Melbourne: After a topsy-turvy time in the Men’s T20 World Cup in Australia, the final of the tournament has arrived. If the unpredictable weather of Melbourne permits a full match, then fans are in store for a blazing final between a confident England and solid Pakistan on Sunday, which is ironically a repeat of the settings of the 1992 ODI World Cup final clash.
With both teams on their quest to win just their second T20 World Cup title, the heavy rain predicted for the final showdown on Sunday as well as on Monday, the reserve day, the trophy could be shared between the two teams. Fans will be praying to the cricketing gods to conjure up miraculous circumstances for the match to be held, even if it is a 10-overs a side affair.
Both England and Pakistan, who featured here in the 50-over World Cup final 30 years ago, are entering the title clash with blazing wins in the semifinal. While captain Babar Azam and Mohammad Rizwan struck form in the seven-wicket victory over New Zealand, England’s opening pair of skipper Jos Buttler and Alex Hales put out a muscular masterclass to secure a 10-wicket win over India.
Pakistan, the 2009 champions, are running on a winning fairy-tale in the tournament since being on the verge of early exit after losses to India and Zimbabwe. With Netherlands knocking out South Africa from the tournament, Pakistan got an unexpected lifeline to get into the semifinals and fulfilled it by defeating Bangladesh in a hat-trick of wins and edging New Zealand in semifinals.
Their comeback in the tournament was led by strong new-ball bowling, led by left-arm pacer Shaheen Shah Afridi, while Mohammad Wasim Jr and Haris Rauf have supported him well. Their spin twins, leg-spinner Shadab Khan and left-arm spinner Mohammad Nawaz, have been extremely beneficial in stemming the run-flow in middle overs.
With the bat, Babar and Rizwan were back in form by sharing a 105-run stand and reaching their respective half-centuries. Youngster Mohammad Haris has been a breath of fresh air with his fearless hitting in the middle order while Shan Masood and Iftikhar Ahmed have been decent, apart from Shadab hitting the ball well with the bat.
England, the current ODI World Cup holders, are looking to win a second T20 World Cup trophy after winning the 2010 edition in West Indies. A win over Pakistan on Sunday will make them the first team in men’s international cricket to hold two World Cups at the same time and continue their white-ball transformation story.
Buttler had huge shoes to fill as a captain after Eoin Morgan’s retirement, but has admirably led England from the front. His unbroken 170-run stand with Alex Hales against India was beautiful and brutal to watch at the same time. They will also be hoping that Ben Stokes, Phil Salt, Moeen Ali, Harry Brook, and Liam Livingstone fire with the bat on the big match day.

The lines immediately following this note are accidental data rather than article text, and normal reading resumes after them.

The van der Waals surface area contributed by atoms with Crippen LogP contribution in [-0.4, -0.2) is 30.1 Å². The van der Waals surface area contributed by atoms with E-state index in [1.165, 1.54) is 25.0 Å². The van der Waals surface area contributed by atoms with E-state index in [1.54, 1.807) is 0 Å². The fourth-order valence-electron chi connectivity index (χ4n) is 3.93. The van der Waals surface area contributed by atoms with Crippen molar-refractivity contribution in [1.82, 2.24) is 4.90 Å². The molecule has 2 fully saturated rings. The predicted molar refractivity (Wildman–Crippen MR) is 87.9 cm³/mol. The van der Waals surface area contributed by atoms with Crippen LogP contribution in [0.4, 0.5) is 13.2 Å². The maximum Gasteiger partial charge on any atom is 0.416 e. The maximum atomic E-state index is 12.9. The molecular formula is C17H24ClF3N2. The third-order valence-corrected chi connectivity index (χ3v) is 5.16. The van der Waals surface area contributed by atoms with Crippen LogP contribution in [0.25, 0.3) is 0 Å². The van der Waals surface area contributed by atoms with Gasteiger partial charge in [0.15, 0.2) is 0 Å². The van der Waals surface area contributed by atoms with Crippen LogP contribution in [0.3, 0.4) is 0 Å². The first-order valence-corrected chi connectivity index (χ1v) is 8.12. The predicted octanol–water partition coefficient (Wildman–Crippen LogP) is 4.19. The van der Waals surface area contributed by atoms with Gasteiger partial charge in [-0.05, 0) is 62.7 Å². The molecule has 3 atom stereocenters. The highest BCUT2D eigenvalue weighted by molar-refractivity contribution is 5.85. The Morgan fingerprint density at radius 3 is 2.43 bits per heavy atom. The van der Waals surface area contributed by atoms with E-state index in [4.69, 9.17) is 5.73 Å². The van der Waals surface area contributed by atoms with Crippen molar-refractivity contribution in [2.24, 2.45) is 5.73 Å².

With the ball, England will be looking to strike early and will rely on Stokes as well as Chris Woakes to do the same. Sam Curran has been a revelation with the death-overs bowling though he did take some beating from India in the last five overs of the semifinal. Though Moeen hasn’t been called in to bowl a lot of overs, Adil Rashid and Livingstone have been impressive in the spin bowling department.
Both England and Pakistan have played lots of T20 cricket in the past few months. In September and October, England beat Pakistan 4-3 in a seven-match T20 series in Lahore and Karachi. Ahead of the World Cup, they played in a rain-hit warm-up match at Brisbane, which England won by six wickets.
Expect the MCG to be largely dominated by the green-clad Pakistani fans, who would be praying for ‘Qudrat ka Nizam’ to make Babar Azam & Co the champions in a repeat of 1992. But England, who spoiled the India-Pakistan dream final clash the other night in Adelaide, might have other plans up their sleeve to extend their quest for white-ball global domination.
England: Jos Buttler (captain & wicket-keeper), Moeen Ali, Harry Brook, Sam Curran, Chris Jordan, Liam Livingstone, Dawid Malan, Adil Rashid, Phil Salt, Ben Stokes, Tymal Mills, David Willey, Chris Woakes, Mark Wood and Alex Hales.
Pakistan: Babar Azam (captain), Shadab Khan, Asif Ali, Mohammad Haris, Haider Ali, Haris Rauf, Iftikhar Ahmed, Khushdil Shah, Mohammad Hasnain, Mohammad Nawaz, Mohammad Rizwan (wicket-keeper), Mohammad Wasim, Naseem Shah, Shaheen Shah Afridi and Shan Masood.